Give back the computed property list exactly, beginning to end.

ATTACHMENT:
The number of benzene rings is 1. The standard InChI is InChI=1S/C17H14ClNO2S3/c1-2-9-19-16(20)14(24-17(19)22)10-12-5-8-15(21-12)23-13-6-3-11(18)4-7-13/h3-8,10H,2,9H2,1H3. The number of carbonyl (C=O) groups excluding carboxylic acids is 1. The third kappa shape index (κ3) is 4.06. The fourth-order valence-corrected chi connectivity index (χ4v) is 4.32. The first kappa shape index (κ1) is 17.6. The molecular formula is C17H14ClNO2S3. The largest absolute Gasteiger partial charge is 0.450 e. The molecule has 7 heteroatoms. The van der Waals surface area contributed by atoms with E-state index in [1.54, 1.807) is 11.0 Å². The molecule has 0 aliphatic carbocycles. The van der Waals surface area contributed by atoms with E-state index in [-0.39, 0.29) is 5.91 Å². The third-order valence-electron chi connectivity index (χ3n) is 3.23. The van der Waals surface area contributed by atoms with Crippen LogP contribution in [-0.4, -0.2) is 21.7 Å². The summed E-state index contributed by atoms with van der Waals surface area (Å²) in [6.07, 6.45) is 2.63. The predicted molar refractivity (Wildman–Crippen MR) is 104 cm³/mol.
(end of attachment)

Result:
The number of benzene rings is 1. The standard InChI is InChI=1S/C17H14ClNO2S3/c1-2-9-19-16(20)14(24-17(19)22)10-12-5-8-15(21-12)23-13-6-3-11(18)4-7-13/h3-8,10H,2,9H2,1H3. The number of carbonyl (C=O) groups excluding carboxylic acids is 1. The third kappa shape index (κ3) is 4.06. The fourth-order valence-corrected chi connectivity index (χ4v) is 4.32. The first kappa shape index (κ1) is 17.6. The molecular formula is C17H14ClNO2S3. The largest absolute Gasteiger partial charge is 0.450 e. The molecule has 7 heteroatoms. The van der Waals surface area contributed by atoms with E-state index in [1.54, 1.807) is 11.0 Å². The molecule has 0 aliphatic carbocycles. The van der Waals surface area contributed by atoms with E-state index in [-0.39, 0.29) is 5.91 Å². The third-order valence-electron chi connectivity index (χ3n) is 3.23. The van der Waals surface area contributed by atoms with Crippen LogP contribution in [-0.4, -0.2) is 21.7 Å². The summed E-state index contributed by atoms with van der Waals surface area (Å²) in [6.07, 6.45) is 2.63. The predicted molar refractivity (Wildman–Crippen MR) is 104 cm³/mol.